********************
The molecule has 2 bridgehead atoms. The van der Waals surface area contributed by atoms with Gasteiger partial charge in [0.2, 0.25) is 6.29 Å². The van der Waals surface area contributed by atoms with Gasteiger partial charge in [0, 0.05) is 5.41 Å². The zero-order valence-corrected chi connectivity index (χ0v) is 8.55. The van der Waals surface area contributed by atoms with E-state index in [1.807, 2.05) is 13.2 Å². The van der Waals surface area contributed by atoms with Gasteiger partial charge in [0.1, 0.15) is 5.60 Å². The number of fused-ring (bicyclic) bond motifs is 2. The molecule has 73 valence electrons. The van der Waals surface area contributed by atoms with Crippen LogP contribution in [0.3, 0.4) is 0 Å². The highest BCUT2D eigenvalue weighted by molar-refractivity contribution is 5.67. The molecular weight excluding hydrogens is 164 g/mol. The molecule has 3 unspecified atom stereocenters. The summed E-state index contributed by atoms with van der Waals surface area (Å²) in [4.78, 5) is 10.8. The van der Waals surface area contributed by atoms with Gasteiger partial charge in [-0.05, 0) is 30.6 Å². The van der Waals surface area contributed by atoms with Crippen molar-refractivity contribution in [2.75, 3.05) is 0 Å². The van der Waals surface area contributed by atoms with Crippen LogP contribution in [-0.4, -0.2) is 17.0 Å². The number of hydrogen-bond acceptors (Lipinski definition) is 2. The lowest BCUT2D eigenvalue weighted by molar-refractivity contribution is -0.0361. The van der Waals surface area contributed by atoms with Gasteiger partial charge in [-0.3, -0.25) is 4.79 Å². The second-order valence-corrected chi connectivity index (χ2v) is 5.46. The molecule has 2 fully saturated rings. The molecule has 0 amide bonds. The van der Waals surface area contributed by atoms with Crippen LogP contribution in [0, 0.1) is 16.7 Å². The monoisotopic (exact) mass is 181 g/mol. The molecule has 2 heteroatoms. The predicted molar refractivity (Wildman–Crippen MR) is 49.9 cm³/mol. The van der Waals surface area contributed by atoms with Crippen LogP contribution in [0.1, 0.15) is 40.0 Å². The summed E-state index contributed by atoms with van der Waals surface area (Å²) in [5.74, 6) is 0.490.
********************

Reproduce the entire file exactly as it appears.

The molecule has 2 bridgehead atoms. The van der Waals surface area contributed by atoms with Gasteiger partial charge in [0.2, 0.25) is 6.29 Å². The van der Waals surface area contributed by atoms with Gasteiger partial charge in [0, 0.05) is 5.41 Å². The zero-order valence-corrected chi connectivity index (χ0v) is 8.55. The van der Waals surface area contributed by atoms with E-state index in [1.807, 2.05) is 13.2 Å². The van der Waals surface area contributed by atoms with Gasteiger partial charge in [0.1, 0.15) is 5.60 Å². The number of fused-ring (bicyclic) bond motifs is 2. The molecule has 73 valence electrons. The van der Waals surface area contributed by atoms with Crippen LogP contribution in [0.3, 0.4) is 0 Å². The highest BCUT2D eigenvalue weighted by molar-refractivity contribution is 5.67. The molecular weight excluding hydrogens is 164 g/mol. The molecule has 3 unspecified atom stereocenters. The summed E-state index contributed by atoms with van der Waals surface area (Å²) in [4.78, 5) is 10.8. The van der Waals surface area contributed by atoms with Gasteiger partial charge in [-0.05, 0) is 30.6 Å². The van der Waals surface area contributed by atoms with Crippen molar-refractivity contribution in [2.75, 3.05) is 0 Å². The van der Waals surface area contributed by atoms with Crippen LogP contribution in [-0.4, -0.2) is 17.0 Å². The number of hydrogen-bond acceptors (Lipinski definition) is 2. The lowest BCUT2D eigenvalue weighted by molar-refractivity contribution is -0.0361. The van der Waals surface area contributed by atoms with Gasteiger partial charge in [-0.3, -0.25) is 4.79 Å². The second-order valence-corrected chi connectivity index (χ2v) is 5.46. The molecule has 2 fully saturated rings. The molecule has 0 amide bonds. The van der Waals surface area contributed by atoms with Crippen LogP contribution in [0, 0.1) is 16.7 Å². The monoisotopic (exact) mass is 181 g/mol. The molecule has 2 heteroatoms. The predicted molar refractivity (Wildman–Crippen MR) is 49.9 cm³/mol. The van der Waals surface area contributed by atoms with Crippen LogP contribution in [0.1, 0.15) is 40.0 Å². The summed E-state index contributed by atoms with van der Waals surface area (Å²) in [5.74, 6) is 0.490.